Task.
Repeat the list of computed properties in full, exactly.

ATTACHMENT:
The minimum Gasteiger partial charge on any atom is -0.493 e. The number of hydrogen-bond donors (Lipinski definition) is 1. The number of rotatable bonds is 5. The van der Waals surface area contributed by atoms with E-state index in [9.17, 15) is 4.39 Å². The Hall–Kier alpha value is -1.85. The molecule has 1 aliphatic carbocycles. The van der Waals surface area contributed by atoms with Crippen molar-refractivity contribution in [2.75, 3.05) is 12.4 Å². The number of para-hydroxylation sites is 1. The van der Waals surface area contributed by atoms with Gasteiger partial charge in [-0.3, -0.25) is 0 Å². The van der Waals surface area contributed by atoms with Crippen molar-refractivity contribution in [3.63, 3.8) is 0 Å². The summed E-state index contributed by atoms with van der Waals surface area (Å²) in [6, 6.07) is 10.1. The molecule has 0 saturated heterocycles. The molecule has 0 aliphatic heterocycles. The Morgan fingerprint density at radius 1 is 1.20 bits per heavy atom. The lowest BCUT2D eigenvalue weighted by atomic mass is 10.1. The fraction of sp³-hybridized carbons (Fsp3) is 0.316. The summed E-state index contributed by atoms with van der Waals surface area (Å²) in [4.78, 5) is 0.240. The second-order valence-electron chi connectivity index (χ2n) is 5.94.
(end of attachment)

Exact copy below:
The minimum Gasteiger partial charge on any atom is -0.493 e. The number of hydrogen-bond donors (Lipinski definition) is 1. The number of rotatable bonds is 5. The van der Waals surface area contributed by atoms with E-state index in [9.17, 15) is 4.39 Å². The Hall–Kier alpha value is -1.85. The molecule has 1 aliphatic carbocycles. The van der Waals surface area contributed by atoms with Crippen molar-refractivity contribution in [2.75, 3.05) is 12.4 Å². The number of para-hydroxylation sites is 1. The van der Waals surface area contributed by atoms with Gasteiger partial charge in [-0.3, -0.25) is 0 Å². The van der Waals surface area contributed by atoms with Crippen molar-refractivity contribution in [3.63, 3.8) is 0 Å². The summed E-state index contributed by atoms with van der Waals surface area (Å²) in [6, 6.07) is 10.1. The molecule has 0 saturated heterocycles. The molecule has 0 aliphatic heterocycles. The Morgan fingerprint density at radius 1 is 1.20 bits per heavy atom. The lowest BCUT2D eigenvalue weighted by atomic mass is 10.1. The fraction of sp³-hybridized carbons (Fsp3) is 0.316. The summed E-state index contributed by atoms with van der Waals surface area (Å²) in [4.78, 5) is 0.240. The second-order valence-electron chi connectivity index (χ2n) is 5.94.